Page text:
1. The Sun Also Rises — Ernest Hemingway
This has been my favourite novel for at least five years, ever since I picked it up for the first time at my school library. I have the utmost respect for Hemingway as an author, and I think this particular book really asserts his ability to evoke emotions and imagery with minimal description.
2. Dark Angels — Karleen Koen
A fascinating historical novel set amidst the drama of the court of Charles II. It’s not too long after the English Revolution and the rule of the Parliamentarians, so there’s a lot of drama going on there. There’s also drama between the characters themselves, of course, and it’s very interesting.
3. I Am Morgan Le Fay — Nancy Springer
One of my first favourite books, I received this book when I was eight. It fascinated me and instantly sucked me into the world of the Arthurian legends. Yes, it’s a book for pre-teens, but I thought it was very well written and very mature for the audience it was aimed at.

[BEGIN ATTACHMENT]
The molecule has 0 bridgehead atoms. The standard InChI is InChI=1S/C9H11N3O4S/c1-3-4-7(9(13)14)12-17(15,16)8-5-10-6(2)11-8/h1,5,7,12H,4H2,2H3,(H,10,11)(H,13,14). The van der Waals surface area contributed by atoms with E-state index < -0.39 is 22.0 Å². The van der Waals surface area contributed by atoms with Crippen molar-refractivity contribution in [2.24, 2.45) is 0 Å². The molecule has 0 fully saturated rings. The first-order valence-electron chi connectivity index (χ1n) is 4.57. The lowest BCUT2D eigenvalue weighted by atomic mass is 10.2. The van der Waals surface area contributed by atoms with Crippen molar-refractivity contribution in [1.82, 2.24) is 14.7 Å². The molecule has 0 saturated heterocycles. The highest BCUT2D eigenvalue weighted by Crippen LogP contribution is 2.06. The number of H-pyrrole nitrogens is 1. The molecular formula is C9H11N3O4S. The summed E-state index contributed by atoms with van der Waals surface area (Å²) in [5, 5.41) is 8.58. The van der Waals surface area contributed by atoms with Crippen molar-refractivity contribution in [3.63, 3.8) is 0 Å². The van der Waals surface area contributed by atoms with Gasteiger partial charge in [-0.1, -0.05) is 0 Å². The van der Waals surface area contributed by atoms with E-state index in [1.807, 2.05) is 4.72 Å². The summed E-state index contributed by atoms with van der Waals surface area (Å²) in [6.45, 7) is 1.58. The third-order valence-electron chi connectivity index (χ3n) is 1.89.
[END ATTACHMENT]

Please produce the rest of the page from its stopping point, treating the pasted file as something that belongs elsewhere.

4. The Complete Works of Edgar Allan Poe — Edgar Allan Poe
A little bit of a cheat, because it has all of Poe’s works in it, but it’s a damn good book. I think my favourite tale in the whole thing is, probably, The Murders in the Rue Morgue. Ligaeia was also very well done, though.
5. American Front — Harry Turtledove
The second book in Harry Turtledove’s American Empire series, it is MINDBLOWINGLY AWESOME. Alright, I’m sure a lot of historians would disagree with me on that, but some would also agree. I believe that Turtledove’s view of the world where the CSA won the Civil War is very interesting and, in some parts, close to what I imagine really would have happened in that situation. I also liked his use of multiple viewpoint characters, because I could see every event from multiple perspectives.